Magnesium reagent is an important material used to desulphurize hot metal. It is the material of choice for the desulfurization of hot metal during the steelmaking process The practice of desulphurization of hot metal with magnesium has increased significantly in recent years. Some of the early uses of magnesium for desulphurization included magnesium impregnated coke and magnesium lime briquettes but these have been now replaced by the injection of magnesium which is more controllable and efficient.

For satisfying low sulphur requirements for hot metal to be processed into steel, magnesium reagents in powder or granular form are used to remove sulphur via slag-liquid metal reactions done under reducing conditions, where sulphur is transferred out of the hot metal through the slag-metal interface, and into the slag. Slag is an ionic solution made up of oxides and fluxes.

Magnesium appears to be an expensive desulphurization reagent, but if its effectiveness is taken into consideration, which is around seven times higher than that of calcium carbide then the specific desulphurization cost is undoubtedly lower than the costs incurred with the use of other desulphurization reagents. Further, magnesium has a higher effectiveness at low temperatures. Hence, it is more suitable for carrying out desulphurization in the transfer ladles where the temperatures are usually lower.

The desulphurization of hot metal with magnesium is normally carried out by co-injecting it with lime or calcium carbide. This is because, in contrast to the other typical hot metal desulphurization reagents, magnesium is normally associated with high vapour pressure. The fast addition of magnesium is absolutely necessary, since magnesium melts at 650 deg C and vapourizes at 1090 deg C. These temperatures are much lower than the temperature of hot metal pretreatment. When magnesium is injected into the hot metal, violent vapourization of magnesium is liable to result in a decrease in the desulphurization efficiency and lack of safety in operation. Hence, magnesium is normally used for desulphurization of hot metal along with calcium carbide and high grade injectable lime. Of these three, magnesium gives the best low sulphur level results. Industrial studies have shown different degrees of effectiveness of magnesium addition. Magnesium is reported to be able to take down the sulphur level from the initial sulphur level typically 300 ppm – 600 ppm to 10 ppm – 200 ppm.

The different investigations of hot metal desulphurization with magnesium have shown that significant reduction of sulphur concentrations are achieved with magnesium. Nakanishi has argued that the mass transfer of sulphur in the metal bath was the rate controlling step while Irons and Guthrie believed that the dissolution of magnesium bubble into the hot metal determines the rate of desulphurization. Irons and Guthrie has also developed a model to describe the desulphurization process. They suggested that magnesium is first dissolved in liquid metal and then meet sulphur forming magnesium sulphide (MgS) through heterogeneous nucleation on inclusions already present in the liquid metal according to the reaction Mg + S = MgS. Whether magnesium functions in the form of gas bubbles taking down the sulphur content directly or by increasing the sulphide capacity of the slag is always a question. In some of the studies, the addition of magnesium is accompanied or followed by lime or calcium carbide additions. How the different reagents help each other in desulphurization is still uncertain.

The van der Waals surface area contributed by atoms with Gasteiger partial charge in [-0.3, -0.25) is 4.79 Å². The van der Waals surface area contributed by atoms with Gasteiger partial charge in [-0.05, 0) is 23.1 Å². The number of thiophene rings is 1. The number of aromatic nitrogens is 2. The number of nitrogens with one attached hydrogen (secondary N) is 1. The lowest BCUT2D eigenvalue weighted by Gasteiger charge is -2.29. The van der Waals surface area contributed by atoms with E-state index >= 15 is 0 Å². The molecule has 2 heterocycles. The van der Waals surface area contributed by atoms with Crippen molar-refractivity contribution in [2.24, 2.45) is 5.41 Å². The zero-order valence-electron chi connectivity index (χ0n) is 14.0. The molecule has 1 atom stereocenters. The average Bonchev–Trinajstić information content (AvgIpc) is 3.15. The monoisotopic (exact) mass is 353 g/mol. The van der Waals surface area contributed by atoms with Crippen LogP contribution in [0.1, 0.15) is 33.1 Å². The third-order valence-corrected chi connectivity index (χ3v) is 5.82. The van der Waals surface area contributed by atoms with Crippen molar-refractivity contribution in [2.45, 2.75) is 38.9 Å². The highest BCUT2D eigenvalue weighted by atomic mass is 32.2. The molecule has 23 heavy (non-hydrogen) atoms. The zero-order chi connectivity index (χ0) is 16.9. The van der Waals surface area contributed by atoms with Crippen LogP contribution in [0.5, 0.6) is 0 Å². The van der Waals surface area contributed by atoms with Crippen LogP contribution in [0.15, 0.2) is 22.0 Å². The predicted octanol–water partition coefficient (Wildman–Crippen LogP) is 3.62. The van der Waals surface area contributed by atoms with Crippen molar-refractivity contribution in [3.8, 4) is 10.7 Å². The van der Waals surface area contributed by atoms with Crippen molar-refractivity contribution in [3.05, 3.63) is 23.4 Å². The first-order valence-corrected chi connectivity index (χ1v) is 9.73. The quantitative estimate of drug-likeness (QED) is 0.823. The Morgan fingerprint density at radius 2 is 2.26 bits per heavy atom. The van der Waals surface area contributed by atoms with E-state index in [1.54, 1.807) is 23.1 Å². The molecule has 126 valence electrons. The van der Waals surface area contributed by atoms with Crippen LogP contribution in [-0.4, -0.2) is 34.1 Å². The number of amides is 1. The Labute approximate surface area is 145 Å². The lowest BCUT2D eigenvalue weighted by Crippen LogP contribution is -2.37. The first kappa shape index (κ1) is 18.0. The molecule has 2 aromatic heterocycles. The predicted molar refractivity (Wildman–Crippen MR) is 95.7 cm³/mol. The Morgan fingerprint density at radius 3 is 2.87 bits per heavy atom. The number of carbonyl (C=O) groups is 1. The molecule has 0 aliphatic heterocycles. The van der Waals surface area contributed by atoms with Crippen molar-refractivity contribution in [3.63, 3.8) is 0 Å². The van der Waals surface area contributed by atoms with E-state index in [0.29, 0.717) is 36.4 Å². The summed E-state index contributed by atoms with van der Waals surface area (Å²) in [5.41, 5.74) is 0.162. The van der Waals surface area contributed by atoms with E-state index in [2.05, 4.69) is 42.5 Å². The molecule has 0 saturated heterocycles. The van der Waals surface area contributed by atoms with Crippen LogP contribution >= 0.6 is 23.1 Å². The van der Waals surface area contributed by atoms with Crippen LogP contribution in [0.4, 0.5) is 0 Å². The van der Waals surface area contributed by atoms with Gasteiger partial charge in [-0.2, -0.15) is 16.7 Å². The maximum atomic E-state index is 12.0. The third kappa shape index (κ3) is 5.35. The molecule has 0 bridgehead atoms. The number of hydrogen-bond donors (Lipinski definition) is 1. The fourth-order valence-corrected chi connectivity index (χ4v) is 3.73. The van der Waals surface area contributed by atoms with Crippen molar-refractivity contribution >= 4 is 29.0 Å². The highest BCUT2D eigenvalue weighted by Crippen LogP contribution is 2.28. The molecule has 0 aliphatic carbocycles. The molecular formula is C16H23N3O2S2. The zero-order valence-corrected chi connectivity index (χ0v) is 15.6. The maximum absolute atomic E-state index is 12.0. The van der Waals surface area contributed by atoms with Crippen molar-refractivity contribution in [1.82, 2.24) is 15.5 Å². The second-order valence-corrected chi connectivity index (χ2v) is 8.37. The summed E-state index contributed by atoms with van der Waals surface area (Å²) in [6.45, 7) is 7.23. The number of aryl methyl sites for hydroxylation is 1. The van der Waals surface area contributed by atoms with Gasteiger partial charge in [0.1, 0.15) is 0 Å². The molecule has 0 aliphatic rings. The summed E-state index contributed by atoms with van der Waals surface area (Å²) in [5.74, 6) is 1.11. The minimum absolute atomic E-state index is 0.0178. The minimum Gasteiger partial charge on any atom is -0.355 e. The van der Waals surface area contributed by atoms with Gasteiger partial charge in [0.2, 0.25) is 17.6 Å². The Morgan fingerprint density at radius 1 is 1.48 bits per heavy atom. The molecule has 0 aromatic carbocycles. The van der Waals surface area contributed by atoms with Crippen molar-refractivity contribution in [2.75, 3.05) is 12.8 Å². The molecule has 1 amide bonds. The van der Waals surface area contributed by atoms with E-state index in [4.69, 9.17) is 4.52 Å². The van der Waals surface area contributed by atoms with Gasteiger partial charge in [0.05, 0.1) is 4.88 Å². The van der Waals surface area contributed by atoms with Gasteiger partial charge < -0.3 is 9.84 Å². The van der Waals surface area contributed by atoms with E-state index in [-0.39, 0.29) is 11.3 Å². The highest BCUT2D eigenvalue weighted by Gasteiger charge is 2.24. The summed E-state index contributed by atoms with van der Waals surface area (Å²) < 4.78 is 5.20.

In order to satisfy the requirements of low sulphur in a better way, the present practice is to inject magnesium reagent in powder or granular form into the ladle for the removal of sulphur, which is converted into the ladle slag. In some practices, granules of magnesium alloys are preferred to granules of primary magnesium. The main alloying elements are aluminum, silicon, manganese and zinc. The vapourization point of magnesium alloys is higher than primary magnesium, thus the magnesium component remains liquid and hence chemically active for a longer time

Due to the equilibrium of dissolved sulphur in the hot metal and sulphur in the slag, a calcium based reagent (like lime) is essential when stable low sulphur concentrations are to be reached. This is a major drawback for mono-injection of magnesium which needs to either add a calcium containing material to the slag or ‘undershoot’ to compensate for the high sulphur content later during the steel production.

Magnesium is a much faster desulphurizing agent than lime, about twenty times faster. This means that for fast desulphurization of hot metal, magnesium is required or large quantities of lime. Therefore co-injection has the advantage that its speed can be altered by changing the injection ratio between magnesium and lime.